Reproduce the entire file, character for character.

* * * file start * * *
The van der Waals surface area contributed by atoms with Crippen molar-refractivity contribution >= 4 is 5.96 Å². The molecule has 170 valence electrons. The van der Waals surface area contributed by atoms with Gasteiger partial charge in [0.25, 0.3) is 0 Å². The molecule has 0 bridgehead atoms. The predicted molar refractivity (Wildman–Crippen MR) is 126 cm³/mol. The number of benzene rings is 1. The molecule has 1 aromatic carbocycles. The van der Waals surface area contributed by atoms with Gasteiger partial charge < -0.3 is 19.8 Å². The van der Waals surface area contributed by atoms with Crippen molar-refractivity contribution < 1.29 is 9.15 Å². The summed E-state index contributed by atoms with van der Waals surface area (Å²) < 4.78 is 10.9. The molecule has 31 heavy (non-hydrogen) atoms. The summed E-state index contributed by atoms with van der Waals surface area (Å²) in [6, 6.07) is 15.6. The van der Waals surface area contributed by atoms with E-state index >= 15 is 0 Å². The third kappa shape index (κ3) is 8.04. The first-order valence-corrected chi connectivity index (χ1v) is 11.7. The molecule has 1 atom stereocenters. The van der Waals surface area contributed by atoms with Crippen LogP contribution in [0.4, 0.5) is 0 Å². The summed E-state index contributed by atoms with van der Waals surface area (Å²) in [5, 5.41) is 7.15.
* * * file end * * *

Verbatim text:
The van der Waals surface area contributed by atoms with Crippen molar-refractivity contribution >= 4 is 5.96 Å². The molecule has 170 valence electrons. The van der Waals surface area contributed by atoms with Gasteiger partial charge in [0.25, 0.3) is 0 Å². The molecule has 0 bridgehead atoms. The predicted molar refractivity (Wildman–Crippen MR) is 126 cm³/mol. The number of benzene rings is 1. The molecule has 1 aromatic carbocycles. The van der Waals surface area contributed by atoms with Gasteiger partial charge < -0.3 is 19.8 Å². The van der Waals surface area contributed by atoms with Crippen molar-refractivity contribution < 1.29 is 9.15 Å². The summed E-state index contributed by atoms with van der Waals surface area (Å²) < 4.78 is 10.9. The molecule has 31 heavy (non-hydrogen) atoms. The summed E-state index contributed by atoms with van der Waals surface area (Å²) in [6, 6.07) is 15.6. The van der Waals surface area contributed by atoms with E-state index >= 15 is 0 Å². The third kappa shape index (κ3) is 8.04. The first-order valence-corrected chi connectivity index (χ1v) is 11.7. The molecule has 1 atom stereocenters. The van der Waals surface area contributed by atoms with Crippen LogP contribution in [0.4, 0.5) is 0 Å². The summed E-state index contributed by atoms with van der Waals surface area (Å²) in [5, 5.41) is 7.15.